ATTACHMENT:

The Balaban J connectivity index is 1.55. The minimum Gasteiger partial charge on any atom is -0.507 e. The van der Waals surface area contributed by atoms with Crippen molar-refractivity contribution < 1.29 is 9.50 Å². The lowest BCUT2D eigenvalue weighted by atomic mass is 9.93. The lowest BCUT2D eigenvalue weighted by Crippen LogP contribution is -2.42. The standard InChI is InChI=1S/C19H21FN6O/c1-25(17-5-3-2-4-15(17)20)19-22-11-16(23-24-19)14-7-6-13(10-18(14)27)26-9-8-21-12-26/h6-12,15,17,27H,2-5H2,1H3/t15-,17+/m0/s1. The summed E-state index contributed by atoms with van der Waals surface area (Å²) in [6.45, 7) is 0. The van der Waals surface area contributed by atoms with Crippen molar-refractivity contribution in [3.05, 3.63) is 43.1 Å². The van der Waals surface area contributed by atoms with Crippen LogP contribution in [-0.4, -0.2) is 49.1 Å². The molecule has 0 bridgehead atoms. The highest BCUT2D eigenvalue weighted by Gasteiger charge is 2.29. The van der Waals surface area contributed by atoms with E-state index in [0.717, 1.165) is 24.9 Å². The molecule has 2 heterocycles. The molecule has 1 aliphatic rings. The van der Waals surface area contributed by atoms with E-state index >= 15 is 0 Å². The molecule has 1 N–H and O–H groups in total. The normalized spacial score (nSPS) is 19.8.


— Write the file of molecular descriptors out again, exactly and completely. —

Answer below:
The Balaban J connectivity index is 1.55. The minimum Gasteiger partial charge on any atom is -0.507 e. The van der Waals surface area contributed by atoms with Crippen molar-refractivity contribution < 1.29 is 9.50 Å². The lowest BCUT2D eigenvalue weighted by atomic mass is 9.93. The lowest BCUT2D eigenvalue weighted by Crippen LogP contribution is -2.42. The standard InChI is InChI=1S/C19H21FN6O/c1-25(17-5-3-2-4-15(17)20)19-22-11-16(23-24-19)14-7-6-13(10-18(14)27)26-9-8-21-12-26/h6-12,15,17,27H,2-5H2,1H3/t15-,17+/m0/s1. The summed E-state index contributed by atoms with van der Waals surface area (Å²) in [6.45, 7) is 0. The van der Waals surface area contributed by atoms with Crippen molar-refractivity contribution in [3.05, 3.63) is 43.1 Å². The van der Waals surface area contributed by atoms with Crippen LogP contribution in [-0.4, -0.2) is 49.1 Å². The molecule has 0 bridgehead atoms. The highest BCUT2D eigenvalue weighted by Gasteiger charge is 2.29. The van der Waals surface area contributed by atoms with E-state index in [0.717, 1.165) is 24.9 Å². The molecule has 2 heterocycles. The molecule has 1 aliphatic rings. The van der Waals surface area contributed by atoms with E-state index >= 15 is 0 Å². The molecule has 1 N–H and O–H groups in total. The normalized spacial score (nSPS) is 19.8.